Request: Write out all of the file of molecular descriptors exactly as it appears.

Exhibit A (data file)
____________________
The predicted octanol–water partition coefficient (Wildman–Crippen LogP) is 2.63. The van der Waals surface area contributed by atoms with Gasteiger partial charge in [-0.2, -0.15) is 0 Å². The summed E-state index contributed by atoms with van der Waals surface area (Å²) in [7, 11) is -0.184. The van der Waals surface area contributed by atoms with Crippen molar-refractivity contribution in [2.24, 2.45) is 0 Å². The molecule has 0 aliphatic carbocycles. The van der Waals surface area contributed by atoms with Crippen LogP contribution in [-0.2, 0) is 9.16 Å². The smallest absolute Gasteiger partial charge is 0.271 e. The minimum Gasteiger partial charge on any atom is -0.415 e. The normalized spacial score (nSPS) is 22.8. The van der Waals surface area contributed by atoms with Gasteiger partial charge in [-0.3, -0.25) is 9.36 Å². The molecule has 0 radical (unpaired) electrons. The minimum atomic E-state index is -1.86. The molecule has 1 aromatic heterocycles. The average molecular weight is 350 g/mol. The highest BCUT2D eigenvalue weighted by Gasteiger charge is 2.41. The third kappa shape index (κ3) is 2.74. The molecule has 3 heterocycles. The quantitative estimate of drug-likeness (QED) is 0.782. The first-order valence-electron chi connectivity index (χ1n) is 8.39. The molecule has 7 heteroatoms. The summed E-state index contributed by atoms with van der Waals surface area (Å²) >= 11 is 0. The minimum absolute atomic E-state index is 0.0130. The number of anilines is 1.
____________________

The predicted octanol–water partition coefficient (Wildman–Crippen LogP) is 2.63. The van der Waals surface area contributed by atoms with Gasteiger partial charge in [-0.2, -0.15) is 0 Å². The summed E-state index contributed by atoms with van der Waals surface area (Å²) in [7, 11) is -0.184. The van der Waals surface area contributed by atoms with Crippen molar-refractivity contribution in [2.24, 2.45) is 0 Å². The molecule has 0 aliphatic carbocycles. The van der Waals surface area contributed by atoms with Crippen LogP contribution in [-0.2, 0) is 9.16 Å². The smallest absolute Gasteiger partial charge is 0.271 e. The minimum Gasteiger partial charge on any atom is -0.415 e. The normalized spacial score (nSPS) is 22.8. The van der Waals surface area contributed by atoms with Gasteiger partial charge in [-0.3, -0.25) is 9.36 Å². The molecule has 0 radical (unpaired) electrons. The minimum atomic E-state index is -1.86. The molecule has 1 aromatic heterocycles. The average molecular weight is 350 g/mol. The highest BCUT2D eigenvalue weighted by Gasteiger charge is 2.41. The third kappa shape index (κ3) is 2.74. The molecule has 3 heterocycles. The quantitative estimate of drug-likeness (QED) is 0.782. The first-order valence-electron chi connectivity index (χ1n) is 8.39. The molecule has 7 heteroatoms. The summed E-state index contributed by atoms with van der Waals surface area (Å²) >= 11 is 0. The minimum absolute atomic E-state index is 0.0130. The number of anilines is 1.